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February 6, 2013 12:16 am
Banks will on Wednesday be told to hand over to the government a branch-by-branch breakdown of their business lending or face new regulation, as part of a fresh drive to get credit flowing to small companies.
Vince Cable, business secretary, will claim there has been remorseless decline in SME lending “with no sign of a turning point” and that it is time for banks to come clean on what is going wrong.
Mr Cable and Michael Fallon, Tory business minister, have written to the banks demanding much more transparency. “In the absence of co-operation, we shall seek a regulatory solution,” Mr Cable will say.
The Liberal Democrat minister claims it is “rather pathetic” that banks say they cannot find creditworthy business customers, arguing that part of the problem is that many banks have “deskilled their commercial banking business”.
He says the best bankers have gone to the City or Canary Wharf or to the more exciting world of marketing new retail products, leading to a “downward spiral” in business banking.
To identify the worst performers, Mr Cable has asked the banks to provide data on business lending, disaggregated to institution, branch and possibly even to postcode level.
Banks have previously said they did not have such information but Mr Cable does not believe them. “I’d be very surprised and very disappointed if this information was not already available each week in spreadsheet form on every CEO’s desk,” he will say.
The threat of regulation if banks fail to comply is a sign of growing desperation in the government that credit supplies to small companies are still holding back recovery, in spite of numerous initiatives to tackle the problem.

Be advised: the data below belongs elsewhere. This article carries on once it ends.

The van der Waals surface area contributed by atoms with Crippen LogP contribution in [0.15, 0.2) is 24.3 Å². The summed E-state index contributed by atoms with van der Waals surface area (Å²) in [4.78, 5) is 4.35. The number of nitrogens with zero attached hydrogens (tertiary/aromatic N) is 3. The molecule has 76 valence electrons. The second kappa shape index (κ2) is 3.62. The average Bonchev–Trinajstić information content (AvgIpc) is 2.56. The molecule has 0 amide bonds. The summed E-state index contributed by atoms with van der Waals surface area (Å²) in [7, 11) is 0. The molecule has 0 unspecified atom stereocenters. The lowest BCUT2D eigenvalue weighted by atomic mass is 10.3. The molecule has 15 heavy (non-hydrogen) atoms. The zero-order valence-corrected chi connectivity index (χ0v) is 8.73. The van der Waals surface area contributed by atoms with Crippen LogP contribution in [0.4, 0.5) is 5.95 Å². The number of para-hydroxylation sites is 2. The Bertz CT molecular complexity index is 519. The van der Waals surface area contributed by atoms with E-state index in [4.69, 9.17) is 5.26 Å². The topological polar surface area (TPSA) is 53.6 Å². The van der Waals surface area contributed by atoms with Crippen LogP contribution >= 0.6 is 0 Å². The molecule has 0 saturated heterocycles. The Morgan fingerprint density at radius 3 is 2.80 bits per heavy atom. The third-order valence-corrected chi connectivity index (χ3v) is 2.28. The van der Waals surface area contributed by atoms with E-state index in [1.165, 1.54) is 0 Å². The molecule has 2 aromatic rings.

Mr Cable will also say in a speech at Bloomberg that he wants the Bank of England to see whether the government’s Funding for Lending scheme can be better targeted to help SMEs.
The business secretary will not suggest quotas for the BoE, but will ask it to come up with ways to help small companies under the scheme. “We must end this credit bottleneck as a matter of urgency.”
Mr Cable’s banking speech will confirm his support for George Osborne’s approach to reform in the financial sector, including threatening banks with full separation if they do not respect the new “retail ringfence” to protect high street operations.
Although the business secretary once favoured immediate full separation of the banks he agreed to back the Vickers ringfence model, which protected retail banking from riskier investment banking operations.
Mr Cable and Mr Osborne, the chancellor, agreed last week to “electrify” the ringfence with new sanctions to deter banks from trying to get around the rules.
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